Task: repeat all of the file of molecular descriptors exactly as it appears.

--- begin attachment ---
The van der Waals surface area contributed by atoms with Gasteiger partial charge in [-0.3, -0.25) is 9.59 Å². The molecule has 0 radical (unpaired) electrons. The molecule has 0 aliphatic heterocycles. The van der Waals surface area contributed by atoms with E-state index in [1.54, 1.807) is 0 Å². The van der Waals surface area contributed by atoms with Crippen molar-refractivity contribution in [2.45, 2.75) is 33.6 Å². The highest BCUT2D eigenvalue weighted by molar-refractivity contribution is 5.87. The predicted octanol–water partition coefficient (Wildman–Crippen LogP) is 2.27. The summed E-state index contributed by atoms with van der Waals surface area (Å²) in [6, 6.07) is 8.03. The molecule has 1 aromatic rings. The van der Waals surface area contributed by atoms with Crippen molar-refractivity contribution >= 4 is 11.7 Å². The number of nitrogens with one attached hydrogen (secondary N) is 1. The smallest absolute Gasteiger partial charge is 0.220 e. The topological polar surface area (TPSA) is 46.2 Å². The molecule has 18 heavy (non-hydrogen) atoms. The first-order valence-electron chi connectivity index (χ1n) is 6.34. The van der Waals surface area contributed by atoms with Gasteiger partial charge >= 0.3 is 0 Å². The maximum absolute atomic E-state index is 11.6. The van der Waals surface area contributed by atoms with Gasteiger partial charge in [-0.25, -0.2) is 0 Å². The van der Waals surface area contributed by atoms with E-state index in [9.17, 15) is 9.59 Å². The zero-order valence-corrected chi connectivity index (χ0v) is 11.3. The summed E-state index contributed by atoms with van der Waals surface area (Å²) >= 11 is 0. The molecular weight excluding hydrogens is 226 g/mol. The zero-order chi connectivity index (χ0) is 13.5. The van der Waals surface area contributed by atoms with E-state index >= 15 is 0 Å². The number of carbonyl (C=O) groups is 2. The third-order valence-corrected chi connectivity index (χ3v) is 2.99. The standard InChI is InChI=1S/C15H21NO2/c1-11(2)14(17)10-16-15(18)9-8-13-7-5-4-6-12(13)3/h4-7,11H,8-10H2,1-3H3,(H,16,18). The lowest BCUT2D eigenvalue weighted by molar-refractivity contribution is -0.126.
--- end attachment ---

The van der Waals surface area contributed by atoms with Gasteiger partial charge in [-0.3, -0.25) is 9.59 Å². The molecule has 0 radical (unpaired) electrons. The molecule has 0 aliphatic heterocycles. The van der Waals surface area contributed by atoms with E-state index in [1.54, 1.807) is 0 Å². The van der Waals surface area contributed by atoms with Crippen molar-refractivity contribution in [2.45, 2.75) is 33.6 Å². The highest BCUT2D eigenvalue weighted by molar-refractivity contribution is 5.87. The predicted octanol–water partition coefficient (Wildman–Crippen LogP) is 2.27. The summed E-state index contributed by atoms with van der Waals surface area (Å²) in [6, 6.07) is 8.03. The molecule has 1 aromatic rings. The van der Waals surface area contributed by atoms with Crippen molar-refractivity contribution >= 4 is 11.7 Å². The number of nitrogens with one attached hydrogen (secondary N) is 1. The smallest absolute Gasteiger partial charge is 0.220 e. The topological polar surface area (TPSA) is 46.2 Å². The molecule has 18 heavy (non-hydrogen) atoms. The first-order valence-electron chi connectivity index (χ1n) is 6.34. The van der Waals surface area contributed by atoms with Gasteiger partial charge >= 0.3 is 0 Å². The maximum absolute atomic E-state index is 11.6. The van der Waals surface area contributed by atoms with Gasteiger partial charge in [-0.25, -0.2) is 0 Å². The van der Waals surface area contributed by atoms with E-state index in [9.17, 15) is 9.59 Å². The zero-order valence-corrected chi connectivity index (χ0v) is 11.3. The summed E-state index contributed by atoms with van der Waals surface area (Å²) >= 11 is 0. The molecular weight excluding hydrogens is 226 g/mol. The zero-order chi connectivity index (χ0) is 13.5. The van der Waals surface area contributed by atoms with E-state index >= 15 is 0 Å². The number of carbonyl (C=O) groups is 2. The third-order valence-corrected chi connectivity index (χ3v) is 2.99. The standard InChI is InChI=1S/C15H21NO2/c1-11(2)14(17)10-16-15(18)9-8-13-7-5-4-6-12(13)3/h4-7,11H,8-10H2,1-3H3,(H,16,18). The lowest BCUT2D eigenvalue weighted by molar-refractivity contribution is -0.126.